By STEPHEN FORTNER
WITH SO MANY COMPACT MIXERS OFFERING DEDICATED
channels for keyboards, why use a direct box? If it’s the Radial Pro D8, one
answer is that its presence tells any sound engineer, “Hah! You can’t tell me
you don’t have enough DIs to run my keys in stereo!” There are better and
more practical reasons, though.
First, the ground lift—which direct boxes have
and compact mixers usually don’t—will confine
buzz to your band’s Facebook page where it
belongs. Second, if a snake (old school or digital)
is in use, it’ll likely have all XLR inputs at the
stage end and be feeding mic inputs on the main
P.A. end. Direct boxes put out the balanced mic-level signal that the front-of-house
Third, and an area where the Radial Pro family excels, is sound
quality. With today’s keyboards, there’s just something about a nice hunk
of iron in the signal path. I mean Radial’s Eclipse
transformers, of course, which impart a slight
but pleasing compression as you drive them
harder. It invites you to dig in more confidently
and is especially nice on strident sounds like
bright rock pianos and resonance-cranked synth
leads. Don’t get me wrong—it’s not like using an
actual compressor, and you’re not losing dynamic
range or frequencies. I put many synths, clonewheels, and my old passive Rhodes through the
D8, with audiophile-grade live and recorded results in
Each channel has dual 1/4" inputs that merge
to its output, and while the obvious use is folding stereo keyboards to mono to
conserve P.A. channels, you can actually squeeze in eight stereo
signals: Run the left outs of two different synths
into channel 1 on the Pro D8. Now, run their
right outs into channel 2. Repeat with more
keyboards on more channels. Each XLR out will
contain one stereo side or the other of a pair of
keyboards, which makes things a bit Dada on
the main mixer, so hopefully you can live with a
maximum of four stereo keyboards.
The requisite 1/4" thrus for feeding your onstage amp are present, but an unexpected touch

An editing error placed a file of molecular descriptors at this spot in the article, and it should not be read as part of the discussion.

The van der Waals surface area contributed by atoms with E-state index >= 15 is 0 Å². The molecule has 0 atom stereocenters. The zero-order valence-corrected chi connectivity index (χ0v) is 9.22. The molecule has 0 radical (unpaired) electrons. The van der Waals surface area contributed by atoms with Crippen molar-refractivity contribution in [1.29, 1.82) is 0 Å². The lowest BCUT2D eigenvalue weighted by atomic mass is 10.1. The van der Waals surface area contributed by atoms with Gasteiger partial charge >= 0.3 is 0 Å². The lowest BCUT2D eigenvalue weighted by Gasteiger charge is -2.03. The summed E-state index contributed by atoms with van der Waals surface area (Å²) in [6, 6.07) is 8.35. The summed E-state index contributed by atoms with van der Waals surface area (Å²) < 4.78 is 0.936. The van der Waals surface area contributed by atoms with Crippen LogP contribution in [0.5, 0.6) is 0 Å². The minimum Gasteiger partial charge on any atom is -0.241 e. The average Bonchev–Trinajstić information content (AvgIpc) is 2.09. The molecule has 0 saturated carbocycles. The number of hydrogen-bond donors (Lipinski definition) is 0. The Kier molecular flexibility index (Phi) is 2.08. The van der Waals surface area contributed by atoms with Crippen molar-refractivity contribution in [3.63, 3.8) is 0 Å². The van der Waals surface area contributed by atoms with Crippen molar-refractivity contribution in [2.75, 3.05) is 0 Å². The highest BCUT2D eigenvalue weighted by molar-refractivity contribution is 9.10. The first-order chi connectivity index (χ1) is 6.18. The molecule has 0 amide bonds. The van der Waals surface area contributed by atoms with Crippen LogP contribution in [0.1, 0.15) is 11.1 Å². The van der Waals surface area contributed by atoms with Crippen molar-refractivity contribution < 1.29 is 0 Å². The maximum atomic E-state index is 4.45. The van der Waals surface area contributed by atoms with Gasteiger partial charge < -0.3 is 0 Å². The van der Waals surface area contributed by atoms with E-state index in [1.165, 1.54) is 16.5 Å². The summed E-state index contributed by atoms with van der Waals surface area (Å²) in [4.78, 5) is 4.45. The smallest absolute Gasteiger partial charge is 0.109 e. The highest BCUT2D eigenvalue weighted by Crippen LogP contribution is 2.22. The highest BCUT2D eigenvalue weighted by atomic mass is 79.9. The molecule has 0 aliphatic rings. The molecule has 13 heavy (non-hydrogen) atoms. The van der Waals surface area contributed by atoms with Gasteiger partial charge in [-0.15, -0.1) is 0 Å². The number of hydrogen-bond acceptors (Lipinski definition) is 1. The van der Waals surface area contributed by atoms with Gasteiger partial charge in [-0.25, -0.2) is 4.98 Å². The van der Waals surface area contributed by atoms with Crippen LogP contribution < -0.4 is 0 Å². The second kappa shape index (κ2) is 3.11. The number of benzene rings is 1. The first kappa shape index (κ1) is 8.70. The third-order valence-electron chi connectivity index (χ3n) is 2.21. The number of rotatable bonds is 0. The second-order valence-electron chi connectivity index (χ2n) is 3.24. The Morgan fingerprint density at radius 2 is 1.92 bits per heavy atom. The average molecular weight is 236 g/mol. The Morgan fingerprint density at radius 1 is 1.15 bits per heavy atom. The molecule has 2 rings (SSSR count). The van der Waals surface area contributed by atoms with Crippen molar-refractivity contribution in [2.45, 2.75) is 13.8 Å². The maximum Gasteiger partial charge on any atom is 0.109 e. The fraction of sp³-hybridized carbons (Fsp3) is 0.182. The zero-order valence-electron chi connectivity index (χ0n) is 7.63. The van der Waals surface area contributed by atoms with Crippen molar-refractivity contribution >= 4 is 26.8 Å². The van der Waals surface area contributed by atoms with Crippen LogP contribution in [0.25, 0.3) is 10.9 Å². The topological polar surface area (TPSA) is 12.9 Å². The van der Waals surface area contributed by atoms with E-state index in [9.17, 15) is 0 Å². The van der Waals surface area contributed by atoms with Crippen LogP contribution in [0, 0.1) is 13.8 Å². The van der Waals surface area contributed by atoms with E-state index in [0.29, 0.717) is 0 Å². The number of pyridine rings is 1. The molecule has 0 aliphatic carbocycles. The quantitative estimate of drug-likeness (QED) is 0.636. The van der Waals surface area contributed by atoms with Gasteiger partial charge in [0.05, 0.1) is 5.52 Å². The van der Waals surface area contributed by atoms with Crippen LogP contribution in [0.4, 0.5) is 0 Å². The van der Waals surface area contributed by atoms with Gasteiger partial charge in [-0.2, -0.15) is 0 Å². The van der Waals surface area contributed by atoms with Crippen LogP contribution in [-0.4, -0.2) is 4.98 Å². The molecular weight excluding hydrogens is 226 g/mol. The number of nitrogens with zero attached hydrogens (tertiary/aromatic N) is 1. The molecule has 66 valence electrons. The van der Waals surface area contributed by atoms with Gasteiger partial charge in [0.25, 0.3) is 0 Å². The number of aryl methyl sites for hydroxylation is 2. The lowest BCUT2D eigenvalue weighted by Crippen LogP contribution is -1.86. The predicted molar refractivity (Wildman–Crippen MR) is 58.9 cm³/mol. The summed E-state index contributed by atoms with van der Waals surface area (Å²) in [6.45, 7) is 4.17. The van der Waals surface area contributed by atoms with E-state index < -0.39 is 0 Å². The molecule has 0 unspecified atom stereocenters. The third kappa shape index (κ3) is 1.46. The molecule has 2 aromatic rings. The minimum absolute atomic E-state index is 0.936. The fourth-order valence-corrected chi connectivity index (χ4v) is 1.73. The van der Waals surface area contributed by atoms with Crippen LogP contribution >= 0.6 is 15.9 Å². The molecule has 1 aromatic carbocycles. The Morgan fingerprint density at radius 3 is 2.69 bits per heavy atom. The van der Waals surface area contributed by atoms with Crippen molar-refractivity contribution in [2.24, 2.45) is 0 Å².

is a TRS insert on each channel for effects loops.
Another cool item: phase reverse switches per
channel, which can be useful if some stereo sample you’re using is thinning out
because of room
acoustics or mono summing.
Rotating rack ears let you make either side of
the D8 the front. In the studio, I faced the XLR side
rearward, where each out fed an input of an eight-channel mic preamp, which in turn fed my audio
interface via lightpipe. The 1/4" side faced front, letting me patch in the revolving door of review instruments I deal with while
leaving my more permanent
gear connected to my interface. Though I’m now
rethinking this, as the Radial has a way of making
me want its iron-sweet sound on everything.
If the D8 is beyond your budget, or if you
have a keyboard mixer setup (like mains to the house
and pre-fader aux to your monitor) you’d rather not
rethink, consider the Pro D2 as the final link between your mixer and the
house. It’s stereo, has the
same transformers, and streets for about $150. Carrying your own premium direct
box is like sleeping
on memory foam: Once you do, you don’t go back—and Radial is undeniably the Tempur-Pedic.
PROS Gorgeous, transparent
sound. Saturation at
high signal levels sounds
awesome on keyboards, but
never intrusive. Requires no power. Built like a rich
paranoid’s survival bunker.
CONS None signiﬁcant.
The most channels
combined with the best sound quality of any direct box money can buy.
$850 list | $800 street